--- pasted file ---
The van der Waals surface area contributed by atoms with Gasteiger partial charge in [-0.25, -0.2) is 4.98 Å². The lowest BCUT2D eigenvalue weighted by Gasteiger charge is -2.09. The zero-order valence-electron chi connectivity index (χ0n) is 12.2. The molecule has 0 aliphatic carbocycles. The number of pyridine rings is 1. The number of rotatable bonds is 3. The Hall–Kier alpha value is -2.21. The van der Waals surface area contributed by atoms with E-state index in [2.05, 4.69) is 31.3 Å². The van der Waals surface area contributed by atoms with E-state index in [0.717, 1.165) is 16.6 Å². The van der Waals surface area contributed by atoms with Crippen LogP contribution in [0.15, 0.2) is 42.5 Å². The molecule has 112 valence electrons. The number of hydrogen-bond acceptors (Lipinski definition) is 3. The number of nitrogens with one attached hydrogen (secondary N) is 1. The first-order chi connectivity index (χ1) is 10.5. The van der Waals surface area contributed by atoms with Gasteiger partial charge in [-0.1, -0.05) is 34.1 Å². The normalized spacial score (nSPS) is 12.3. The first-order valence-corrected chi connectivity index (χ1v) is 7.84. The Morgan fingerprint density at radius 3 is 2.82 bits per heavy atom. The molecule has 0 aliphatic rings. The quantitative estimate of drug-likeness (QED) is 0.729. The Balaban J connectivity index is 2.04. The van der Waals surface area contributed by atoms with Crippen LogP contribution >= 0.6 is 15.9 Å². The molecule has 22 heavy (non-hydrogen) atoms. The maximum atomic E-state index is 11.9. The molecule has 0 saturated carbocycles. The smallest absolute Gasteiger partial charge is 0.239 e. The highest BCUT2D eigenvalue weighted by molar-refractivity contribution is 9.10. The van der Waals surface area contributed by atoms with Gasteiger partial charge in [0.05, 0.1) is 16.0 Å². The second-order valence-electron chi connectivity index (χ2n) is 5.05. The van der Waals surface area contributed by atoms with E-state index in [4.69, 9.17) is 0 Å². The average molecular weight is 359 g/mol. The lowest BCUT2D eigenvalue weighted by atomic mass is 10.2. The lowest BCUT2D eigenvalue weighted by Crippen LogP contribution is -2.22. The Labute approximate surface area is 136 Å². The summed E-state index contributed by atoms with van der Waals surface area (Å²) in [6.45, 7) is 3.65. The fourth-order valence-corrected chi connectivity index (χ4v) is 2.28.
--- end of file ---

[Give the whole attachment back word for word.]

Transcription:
The van der Waals surface area contributed by atoms with Gasteiger partial charge in [-0.25, -0.2) is 4.98 Å². The lowest BCUT2D eigenvalue weighted by Gasteiger charge is -2.09. The zero-order valence-electron chi connectivity index (χ0n) is 12.2. The molecule has 0 aliphatic carbocycles. The number of pyridine rings is 1. The number of rotatable bonds is 3. The Hall–Kier alpha value is -2.21. The van der Waals surface area contributed by atoms with E-state index in [2.05, 4.69) is 31.3 Å². The van der Waals surface area contributed by atoms with E-state index in [0.717, 1.165) is 16.6 Å². The van der Waals surface area contributed by atoms with Crippen LogP contribution in [0.15, 0.2) is 42.5 Å². The molecule has 112 valence electrons. The number of hydrogen-bond acceptors (Lipinski definition) is 3. The number of nitrogens with one attached hydrogen (secondary N) is 1. The first-order chi connectivity index (χ1) is 10.5. The van der Waals surface area contributed by atoms with Gasteiger partial charge in [-0.1, -0.05) is 34.1 Å². The normalized spacial score (nSPS) is 12.3. The first-order valence-corrected chi connectivity index (χ1v) is 7.84. The Morgan fingerprint density at radius 3 is 2.82 bits per heavy atom. The molecule has 0 aliphatic rings. The quantitative estimate of drug-likeness (QED) is 0.729. The Balaban J connectivity index is 2.04. The van der Waals surface area contributed by atoms with Crippen LogP contribution >= 0.6 is 15.9 Å². The molecule has 22 heavy (non-hydrogen) atoms. The maximum atomic E-state index is 11.9. The molecule has 0 saturated carbocycles. The smallest absolute Gasteiger partial charge is 0.239 e. The highest BCUT2D eigenvalue weighted by molar-refractivity contribution is 9.10. The van der Waals surface area contributed by atoms with Gasteiger partial charge in [0.05, 0.1) is 16.0 Å². The second-order valence-electron chi connectivity index (χ2n) is 5.05. The van der Waals surface area contributed by atoms with E-state index in [4.69, 9.17) is 0 Å². The average molecular weight is 359 g/mol. The lowest BCUT2D eigenvalue weighted by atomic mass is 10.2. The lowest BCUT2D eigenvalue weighted by Crippen LogP contribution is -2.22. The Labute approximate surface area is 136 Å². The summed E-state index contributed by atoms with van der Waals surface area (Å²) in [6.45, 7) is 3.65. The fourth-order valence-corrected chi connectivity index (χ4v) is 2.28.